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Inside The Art of Naval Portraiture book by the National Maritime Museum

The National Maritime Museum in London — part of Royal Museums Greenwich (RMG) — has a lot of naval portraiture in its collection. So it's no surprise they have now published a brand new book bringing together some of the very best examples of these artworks in order to explore the medium's history.

The Art of Naval Portraiture examines the museum's portraits of sailors. It's the largest collection of naval portraits in the world, and it includes over 600 paintings of officers and sailors in the Royal Navy from the sixteenth century to the present day.

It's written by Dr Katherine Gazzard, Curator of Art (Post-1800) at Royal Museums Greenwich. She's an expert in eighteenth-century British art, especially portraiture and the cultural history of the Royal Navy. So if anyone knows naval portraits, it's Katherine.

Portraiture has long been an important tool for creating, supporting and challenging notions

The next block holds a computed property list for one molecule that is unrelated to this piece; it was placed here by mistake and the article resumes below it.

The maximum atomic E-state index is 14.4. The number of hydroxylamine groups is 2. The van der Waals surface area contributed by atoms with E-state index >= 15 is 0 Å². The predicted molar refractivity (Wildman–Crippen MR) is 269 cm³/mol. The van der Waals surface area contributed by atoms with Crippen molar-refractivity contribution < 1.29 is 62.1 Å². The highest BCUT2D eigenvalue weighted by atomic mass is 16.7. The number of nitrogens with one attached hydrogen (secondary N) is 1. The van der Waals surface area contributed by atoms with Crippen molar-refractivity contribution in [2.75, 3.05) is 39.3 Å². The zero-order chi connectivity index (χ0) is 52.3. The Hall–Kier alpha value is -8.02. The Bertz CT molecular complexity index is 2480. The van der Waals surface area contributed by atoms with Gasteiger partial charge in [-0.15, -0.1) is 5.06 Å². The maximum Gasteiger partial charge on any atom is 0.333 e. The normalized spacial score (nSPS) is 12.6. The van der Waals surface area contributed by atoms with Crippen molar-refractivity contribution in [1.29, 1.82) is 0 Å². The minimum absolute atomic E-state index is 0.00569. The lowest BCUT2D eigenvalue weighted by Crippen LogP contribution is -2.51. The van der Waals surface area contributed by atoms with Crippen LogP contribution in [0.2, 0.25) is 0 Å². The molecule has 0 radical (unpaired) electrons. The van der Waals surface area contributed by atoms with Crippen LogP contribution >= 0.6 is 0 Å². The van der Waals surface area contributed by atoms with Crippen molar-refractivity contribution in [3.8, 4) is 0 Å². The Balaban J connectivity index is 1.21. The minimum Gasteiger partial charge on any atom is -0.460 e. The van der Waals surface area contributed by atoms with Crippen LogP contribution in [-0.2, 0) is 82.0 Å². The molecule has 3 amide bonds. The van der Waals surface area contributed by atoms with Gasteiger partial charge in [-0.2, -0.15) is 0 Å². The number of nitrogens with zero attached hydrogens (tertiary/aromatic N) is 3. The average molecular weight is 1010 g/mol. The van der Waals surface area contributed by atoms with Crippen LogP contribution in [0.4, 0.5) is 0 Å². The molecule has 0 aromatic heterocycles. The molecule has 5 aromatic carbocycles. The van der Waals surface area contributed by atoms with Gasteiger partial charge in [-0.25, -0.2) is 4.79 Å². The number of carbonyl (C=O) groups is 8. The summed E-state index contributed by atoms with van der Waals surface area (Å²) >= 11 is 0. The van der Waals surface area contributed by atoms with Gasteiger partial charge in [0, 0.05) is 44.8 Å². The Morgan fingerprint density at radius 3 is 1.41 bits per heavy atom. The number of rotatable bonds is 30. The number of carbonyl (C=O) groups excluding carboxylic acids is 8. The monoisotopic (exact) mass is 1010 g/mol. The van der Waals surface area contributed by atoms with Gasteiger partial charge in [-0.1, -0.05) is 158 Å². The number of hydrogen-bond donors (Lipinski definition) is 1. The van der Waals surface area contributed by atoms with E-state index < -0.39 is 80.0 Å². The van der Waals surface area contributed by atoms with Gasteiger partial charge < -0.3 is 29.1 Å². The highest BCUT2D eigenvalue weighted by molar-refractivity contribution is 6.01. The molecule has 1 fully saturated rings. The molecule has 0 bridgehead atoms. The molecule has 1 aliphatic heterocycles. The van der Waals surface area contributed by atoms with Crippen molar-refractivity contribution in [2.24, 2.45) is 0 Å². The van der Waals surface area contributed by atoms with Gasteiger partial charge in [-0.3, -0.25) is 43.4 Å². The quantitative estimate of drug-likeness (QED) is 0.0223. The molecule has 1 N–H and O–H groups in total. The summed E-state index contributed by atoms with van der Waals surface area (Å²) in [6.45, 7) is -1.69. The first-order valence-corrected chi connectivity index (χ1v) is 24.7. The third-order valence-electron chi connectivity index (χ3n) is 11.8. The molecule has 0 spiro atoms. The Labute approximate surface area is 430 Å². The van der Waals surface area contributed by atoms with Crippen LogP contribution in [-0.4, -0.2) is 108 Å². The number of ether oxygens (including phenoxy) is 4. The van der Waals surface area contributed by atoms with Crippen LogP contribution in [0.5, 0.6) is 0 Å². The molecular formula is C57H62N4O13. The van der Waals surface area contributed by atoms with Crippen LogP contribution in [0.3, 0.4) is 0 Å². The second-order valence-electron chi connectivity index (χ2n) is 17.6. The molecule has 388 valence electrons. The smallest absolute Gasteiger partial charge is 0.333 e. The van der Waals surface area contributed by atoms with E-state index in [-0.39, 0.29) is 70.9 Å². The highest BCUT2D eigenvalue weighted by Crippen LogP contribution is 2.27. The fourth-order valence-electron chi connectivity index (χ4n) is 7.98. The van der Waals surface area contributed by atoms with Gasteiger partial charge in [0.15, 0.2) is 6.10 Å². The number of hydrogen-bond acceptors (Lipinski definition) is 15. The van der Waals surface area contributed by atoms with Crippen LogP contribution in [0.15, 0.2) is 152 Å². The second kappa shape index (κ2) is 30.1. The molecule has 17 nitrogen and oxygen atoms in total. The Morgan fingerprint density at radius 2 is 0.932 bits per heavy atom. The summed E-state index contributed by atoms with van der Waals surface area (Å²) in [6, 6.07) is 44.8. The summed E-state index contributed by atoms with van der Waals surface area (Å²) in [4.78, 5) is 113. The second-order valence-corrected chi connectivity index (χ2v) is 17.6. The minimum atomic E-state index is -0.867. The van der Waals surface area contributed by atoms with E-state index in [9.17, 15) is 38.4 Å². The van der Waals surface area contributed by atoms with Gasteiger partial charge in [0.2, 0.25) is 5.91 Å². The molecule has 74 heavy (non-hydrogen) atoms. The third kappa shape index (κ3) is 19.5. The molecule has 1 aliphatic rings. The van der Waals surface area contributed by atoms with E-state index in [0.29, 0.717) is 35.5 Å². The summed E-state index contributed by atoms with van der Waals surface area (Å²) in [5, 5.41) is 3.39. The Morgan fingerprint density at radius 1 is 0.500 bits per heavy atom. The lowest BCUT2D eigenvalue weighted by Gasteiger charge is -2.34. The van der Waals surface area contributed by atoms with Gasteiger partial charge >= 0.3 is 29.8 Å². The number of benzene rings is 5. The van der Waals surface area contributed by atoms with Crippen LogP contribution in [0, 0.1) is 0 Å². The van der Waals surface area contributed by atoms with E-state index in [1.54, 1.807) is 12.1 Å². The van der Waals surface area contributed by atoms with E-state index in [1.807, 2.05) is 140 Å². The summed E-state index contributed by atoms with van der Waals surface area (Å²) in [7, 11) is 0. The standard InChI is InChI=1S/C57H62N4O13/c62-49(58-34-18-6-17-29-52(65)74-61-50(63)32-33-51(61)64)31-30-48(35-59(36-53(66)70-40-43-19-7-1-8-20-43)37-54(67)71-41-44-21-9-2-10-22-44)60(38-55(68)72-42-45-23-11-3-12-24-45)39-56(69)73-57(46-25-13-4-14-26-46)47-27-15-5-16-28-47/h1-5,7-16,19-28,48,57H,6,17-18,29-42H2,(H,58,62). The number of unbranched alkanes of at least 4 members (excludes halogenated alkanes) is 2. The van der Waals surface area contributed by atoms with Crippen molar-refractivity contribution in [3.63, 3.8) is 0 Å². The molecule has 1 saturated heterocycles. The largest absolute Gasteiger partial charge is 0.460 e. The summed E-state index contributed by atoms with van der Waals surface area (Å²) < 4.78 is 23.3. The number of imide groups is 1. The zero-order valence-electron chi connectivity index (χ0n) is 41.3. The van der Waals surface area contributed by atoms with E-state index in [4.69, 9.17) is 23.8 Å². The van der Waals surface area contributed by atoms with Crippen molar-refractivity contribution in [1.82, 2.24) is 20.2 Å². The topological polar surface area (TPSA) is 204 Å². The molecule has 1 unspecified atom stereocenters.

of identity. This book explores individual and collective identities within naval portraiture and how these are shaped by ideas of gender, class and race.

The RMG's navy paintings have much to tell us about Britain’s history as a naval power and about the individual experiences of those in service and their families. Innovative and important works of art, for centuries naval portraits have forged, reinforced and challenged ideas of

masculinity, heroism and loyalty and functioned as icons of empire, demonstrations of professionalism and personal mementos for loved ones.

To celebrate the new book, here Katherine picks some of the most important naval portraits included in the publication, and explains why they have helped shape our understanding of the Royal Navy and much more.

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Richard Deane, General at Sea by Robert Walker. About 1653

Painting showing Richard Deane wearing a suit of armour
© National Maritime Museum, Greenwich, London

"Before the Royal Navy introduced uniforms for officers in 1748, artists had to rely on props and settings to represent an individual’s seafaring career. Anchors — like the one on which Richard Deane rests his arm in this portrait — were a popular choice.

Not only was an anchor a fundamental piece of equipment on a warship, but it also symbolised steadfastness and resolution. It is rare that the full anchor is shown. After years spent studying naval portraiture, I think I have become an expert in recognising different parts of anchors."

Captain Lord George Graham in his cabin by William Hogarth. 1742–44

Painting showing men around a table on a naval ship
© National Maritime Museum, Greenwich, London

"Naval portraits often feature coastal settings with jagged rocks and crashing waves to suggest danger and drama. Portraits of officers in the safety of their cabins are more unusual.